What price appreciation?

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Here in the New Hampshire woods we are rediscovering that a bushel of home grown tomatoes very nicely pays for music lessons or the building of a bird feeder. It's not only that we have learned cash in a savings account depreciates in value over the year as inflation increases, but we have learned that barter has a special ingredient called appreciation in the emotional sense -- not economic. We who barter appreciate each other and our talents.

Appreciation is a facet of love, and because we love our neighbors we help them. When the front door lock suddenly needed repairing one Sunday morning, my ever-helpful neighbor Roland came promptly to set it right. He refused payment in dollars, and so I turned a box of fresh strawberries into a pie for Roland who shared it that night with his family who happily wrapped themselves around it. Barter we find is a very special way of sharing our good, paying its own kind of loving interest that is compounded hourly.

And when my friend Sarah gives me some of the blueberries she picked last year and froze, I respond with carrot cake (almost as good as her own), and she gives me back some of her pickled zucchini. It goes on indefinitely, to the delight of us all, like a game of can-you-top-this.

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Not only people but animals are involved in our barter system. A 12-year-old neighbor named Paul presented himself at my door a while back with a paper bag containing three fluffy kittens: black, gray and apricot. While the town knows I am a feline photographer, they also are aware that I have more than a sufficiency and so do not award me more. Paul, however, told me a predator had come out of the woods and killed the other kittens in the litter and these three needed rescuing. However, since I believe children need to learn responsibility in these matters, I asked Paul if he would be willing to work to pay for the future neutering of one of the three kittens if I paid for the other two. He not only said he would be glad to do so, but the next day brought along his friend Michael who announced he, too, believed in helping cats. They set to work with a will, scraping paint off the porch rail of the early Victorian across the road that had been recently bought to house my writing and art students. The day after, Michael brought his 15-year-old sister Elizabeth who said she would do just about anything for someone who rescued cats.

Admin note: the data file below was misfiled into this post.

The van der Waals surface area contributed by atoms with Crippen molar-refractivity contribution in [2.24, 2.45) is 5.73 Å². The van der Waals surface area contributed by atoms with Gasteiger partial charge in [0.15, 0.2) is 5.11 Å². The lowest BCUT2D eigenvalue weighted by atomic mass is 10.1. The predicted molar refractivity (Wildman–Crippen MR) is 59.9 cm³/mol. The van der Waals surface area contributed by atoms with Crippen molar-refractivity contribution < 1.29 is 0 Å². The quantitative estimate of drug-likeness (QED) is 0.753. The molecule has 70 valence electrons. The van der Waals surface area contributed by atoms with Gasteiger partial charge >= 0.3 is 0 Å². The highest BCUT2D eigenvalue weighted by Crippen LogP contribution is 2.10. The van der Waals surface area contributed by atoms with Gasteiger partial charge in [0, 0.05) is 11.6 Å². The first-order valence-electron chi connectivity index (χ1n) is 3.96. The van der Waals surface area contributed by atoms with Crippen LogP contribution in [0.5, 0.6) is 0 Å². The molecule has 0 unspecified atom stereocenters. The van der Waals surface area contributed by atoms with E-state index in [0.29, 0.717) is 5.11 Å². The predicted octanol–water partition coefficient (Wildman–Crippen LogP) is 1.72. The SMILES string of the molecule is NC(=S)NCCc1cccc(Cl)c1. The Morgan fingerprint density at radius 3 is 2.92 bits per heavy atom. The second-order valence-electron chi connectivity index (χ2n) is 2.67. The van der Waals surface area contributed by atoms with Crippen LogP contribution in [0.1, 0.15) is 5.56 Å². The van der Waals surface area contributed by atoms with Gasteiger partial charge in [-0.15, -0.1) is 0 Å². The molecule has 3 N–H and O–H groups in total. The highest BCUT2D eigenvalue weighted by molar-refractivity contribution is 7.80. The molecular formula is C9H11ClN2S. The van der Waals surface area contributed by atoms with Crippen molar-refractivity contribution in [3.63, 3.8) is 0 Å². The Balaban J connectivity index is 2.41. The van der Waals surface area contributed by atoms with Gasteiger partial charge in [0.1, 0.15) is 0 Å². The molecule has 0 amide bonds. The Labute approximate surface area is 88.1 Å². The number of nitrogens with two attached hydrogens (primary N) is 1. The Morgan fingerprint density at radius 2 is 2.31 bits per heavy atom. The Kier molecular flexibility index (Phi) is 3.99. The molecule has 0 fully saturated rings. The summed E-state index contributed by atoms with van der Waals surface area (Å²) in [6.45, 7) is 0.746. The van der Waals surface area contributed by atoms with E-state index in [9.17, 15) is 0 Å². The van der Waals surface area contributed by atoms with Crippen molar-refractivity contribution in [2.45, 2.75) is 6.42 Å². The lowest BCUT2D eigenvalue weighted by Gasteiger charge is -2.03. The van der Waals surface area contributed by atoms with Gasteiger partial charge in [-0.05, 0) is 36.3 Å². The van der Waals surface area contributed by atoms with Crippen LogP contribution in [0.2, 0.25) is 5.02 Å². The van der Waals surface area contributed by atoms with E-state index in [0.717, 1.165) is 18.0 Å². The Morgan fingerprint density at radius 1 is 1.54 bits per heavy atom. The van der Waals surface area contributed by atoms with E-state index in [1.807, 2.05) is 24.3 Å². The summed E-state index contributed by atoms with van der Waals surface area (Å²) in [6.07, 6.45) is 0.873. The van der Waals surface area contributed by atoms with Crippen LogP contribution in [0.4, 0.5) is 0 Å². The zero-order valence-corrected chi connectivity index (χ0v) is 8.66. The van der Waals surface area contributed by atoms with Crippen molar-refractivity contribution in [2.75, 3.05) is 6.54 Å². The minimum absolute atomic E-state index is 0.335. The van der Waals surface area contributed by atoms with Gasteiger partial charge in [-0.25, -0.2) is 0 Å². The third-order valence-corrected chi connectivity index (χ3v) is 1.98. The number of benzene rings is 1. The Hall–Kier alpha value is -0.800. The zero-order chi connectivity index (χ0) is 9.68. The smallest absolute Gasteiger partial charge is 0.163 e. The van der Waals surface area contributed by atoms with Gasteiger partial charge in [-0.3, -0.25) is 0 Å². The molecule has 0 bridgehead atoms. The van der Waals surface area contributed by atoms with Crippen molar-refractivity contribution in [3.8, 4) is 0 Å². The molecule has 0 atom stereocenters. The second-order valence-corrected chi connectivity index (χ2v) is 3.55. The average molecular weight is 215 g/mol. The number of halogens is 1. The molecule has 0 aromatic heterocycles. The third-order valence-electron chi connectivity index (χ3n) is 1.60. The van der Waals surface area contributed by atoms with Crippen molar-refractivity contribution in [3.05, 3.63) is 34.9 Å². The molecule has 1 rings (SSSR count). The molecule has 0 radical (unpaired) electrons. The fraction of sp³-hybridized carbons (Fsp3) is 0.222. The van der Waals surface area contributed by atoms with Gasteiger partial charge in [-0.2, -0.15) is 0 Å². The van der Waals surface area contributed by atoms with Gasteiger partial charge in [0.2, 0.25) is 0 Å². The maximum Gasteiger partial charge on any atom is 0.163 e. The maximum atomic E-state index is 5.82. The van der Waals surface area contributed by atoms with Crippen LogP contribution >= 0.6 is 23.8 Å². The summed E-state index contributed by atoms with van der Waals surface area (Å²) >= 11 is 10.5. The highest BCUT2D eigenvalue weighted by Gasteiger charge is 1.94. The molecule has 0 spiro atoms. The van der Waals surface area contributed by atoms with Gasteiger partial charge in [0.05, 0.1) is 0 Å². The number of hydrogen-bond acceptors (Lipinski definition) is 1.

In Elizabeth I myself discovered a rescuer. She found me sitting on the floor attacking with a staple gun a batten-covered wool valance dredged up from the barn. I was trying to sheath it in yards of fabric that kept slipping away from me like a flowered eel. In a couple of hours Elizabeth had finished the eight-foot valance and explained to me that she enjoyed topology which is the study of how things fit together. Having not studied topology I have never been able to put together simple puzzles or those easy-to-assemble tables. Now, under Elizabeth's tutelage, I'll become a topologist and stop apologizing to smart eight-year-olds.

The Internal Revenue Service of these 50 states keeps a weather eye, we are told, on those who belong to the barter clubs where services and goods are traded without cash. It is the government's understandable position that somehow the tax collectors should be allowed into these clubs, probably onthe basis of nondiscrimination. After all, the centuries' old aversion to tax collectors is unkind since they are a hard-working corps and unfailingly polite to those of us who confuse addition and subtraction. The IRS further states that we should be able to compute the value of the goods and services exchanged and report them as if they were income.

This leaves me with a powerful puzzlement since I wish to remain a good citizen. How can I compute the value of a homemade strawberry pie or the relief I felt when Elizabeth took over my valance? Or the good feeling when the children said, "We help cats"? Since the measure of love for one's neighbor is beyond price, will the IRS elevate me to a higher bracket? Perhaps those long-suffering gentlemen in the government echelons will allow me to repay them in kind with some of Sarah's delicious pickled zucchini.

Or would they settle for three charming house-broken kittens?

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